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Low-cost ELISA device allows rapid HIV diagnosis in resource-limited settings

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Mobile lab-on-a-chip rapidly diagnoses sexually transmitted infections and synchronizes patients’ electronic medical records via satellite communication.

A team led by Samuel Sia of Columbia University (New York, NY, USA) have engineered and successfully tested a rapid, low-cost mobile ELISA device for the diagnosis of HIV, hepatitis and other sexually transmitted infections. The lab-on-a chip requires little user input and delivers a diagnosis ten times faster than a benchtop ELISA, whilst using satellite communication to instantly update the patient’s medical record.

The device, known as the mChip, uses miniaturized ELISA technology, runs on the amount of energy required to power a mobile phone and links to the patient’s medical records via satellite, synchronizing the device’s diagnosis with the electronic cloud-based records in real time. The device was tested in Rwanda, using serum, plasma and whole blood samples to perform serodiagnostic testing of HIV and hepatitis. The device was used to diagnose HIV in 167 Rwandan patients, resulting in a diagnostic sensitivity and specificity of 100% and 99% respectively. The researchers also tested 40 samples of whole blood from Rwandan patients: using 1 μl of blood resulted in diagnostic sensitivity and specificity of 100 and 100%, respectively.

The study’s lead author, Sia, said, “We’ve built a handheld mobile device that can perform laboratory-quality HIV testing, and do it in just 15 minutes and on finger-pricked whole blood. And, unlike current HIV rapid tests, our device can pick up positive samples normally missed by lateral flow tests, and automatically synchronize the test results with patient health records across the globe using both the cell phone and satellite networks.”

The mChip returns its diagnosis in 15 min, which is a significant improvement on the 3 hours required by a benchtop ELISA. Sia’s team compared their device’s efficacy to a leading benchtop ELISA by testing a commercially-available sample panel of mixed antibody titers. The researchers found that for all samples in the panel, the mChip gave results which agreed with the benchtop ELISAs and indeed was able to detect positive results in some weakly positive samples for which the benchtop ELISA indicated false negatives.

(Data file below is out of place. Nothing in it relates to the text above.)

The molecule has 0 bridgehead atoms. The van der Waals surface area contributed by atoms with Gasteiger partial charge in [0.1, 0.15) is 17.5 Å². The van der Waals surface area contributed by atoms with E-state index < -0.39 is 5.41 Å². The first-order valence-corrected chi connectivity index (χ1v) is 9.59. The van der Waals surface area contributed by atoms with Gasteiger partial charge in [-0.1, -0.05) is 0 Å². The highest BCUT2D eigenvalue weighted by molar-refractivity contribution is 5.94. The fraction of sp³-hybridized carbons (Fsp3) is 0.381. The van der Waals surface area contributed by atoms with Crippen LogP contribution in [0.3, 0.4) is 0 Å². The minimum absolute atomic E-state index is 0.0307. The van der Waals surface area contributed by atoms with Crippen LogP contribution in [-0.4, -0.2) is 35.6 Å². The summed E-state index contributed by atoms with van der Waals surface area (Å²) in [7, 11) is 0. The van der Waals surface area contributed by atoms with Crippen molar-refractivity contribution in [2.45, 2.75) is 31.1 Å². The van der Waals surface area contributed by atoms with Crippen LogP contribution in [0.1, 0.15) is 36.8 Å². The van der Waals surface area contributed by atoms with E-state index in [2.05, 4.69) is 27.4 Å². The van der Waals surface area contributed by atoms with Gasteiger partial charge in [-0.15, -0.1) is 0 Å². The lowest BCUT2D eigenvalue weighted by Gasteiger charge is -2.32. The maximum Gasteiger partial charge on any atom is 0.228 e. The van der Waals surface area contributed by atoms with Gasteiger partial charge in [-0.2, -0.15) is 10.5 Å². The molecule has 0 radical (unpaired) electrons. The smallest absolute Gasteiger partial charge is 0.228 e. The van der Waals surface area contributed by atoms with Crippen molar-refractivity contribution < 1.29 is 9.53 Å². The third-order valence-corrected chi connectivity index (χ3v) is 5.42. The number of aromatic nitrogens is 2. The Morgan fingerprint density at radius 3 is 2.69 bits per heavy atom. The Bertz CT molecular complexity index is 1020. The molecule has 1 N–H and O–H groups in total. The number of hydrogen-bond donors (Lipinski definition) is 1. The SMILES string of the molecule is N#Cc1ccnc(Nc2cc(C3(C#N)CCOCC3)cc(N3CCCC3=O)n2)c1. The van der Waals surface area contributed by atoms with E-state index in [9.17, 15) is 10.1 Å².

“There are a set of core functions that such a mobile device has to deliver,” Sia says. “These include fluid pumping, optical detection, and real-time synchronization of diagnostic results with patient records in the cloud. We’ve been able to engineer all these functions on a handheld mobile device and all powered by a battery.”

This device has the potential to allow low-resource areas access to laboratory-quality diagnostic testing, previously available only in developed countries. Sia worked with a company he co-founded, OPKO Diagnostics, to develop the microfluidic-based diagnostic device. Sia’s group worked together with OPKO Diagnostics, ICAP (Columbia University Mailman School of Public Health), the Rwandan Ministry of Health and collaborators from the Muhima Hospital and two health clinics in Rwanda. The work was funded by US$2 million Saving Lives at Birth transition grant.

Jessica Justman is the Senior Technical Director of ICAP. She says, “This is an important step forward for us towards making a real impact on patients. And with the real-time data upload, policymakers and epidemiologists can also monitor disease prevalence across geographical regions more quickly and effectively.”

Sia reports that his next step will be to develop a diagnostic panel to test for HIV and other sexually transmitted infections in pregnant women in Rwanda. The technology could also be implemented in personal health care for consumers in the USA.

Sia says, “This work takes us another step closer to offering automated clinical laboratory diagnostic tests for physicians, clinicians and patients. The automation includes not only running the test but also connecting the results to the cloud. We are working to make the mChip immunoassay available to the end users, as well as adding other classes of assays to the panel.”

Sources: Chin CD, Cheung YK, Laksanasopin T et al. Mobile Device for disease diagnosis and data tracking in resource-limited settings. Clin. Chem. doi:10.1373/clinchem.2012.199596 (2013) (Epub ahead of print); Handheld device brings fast HIV testing to remote areas.

 

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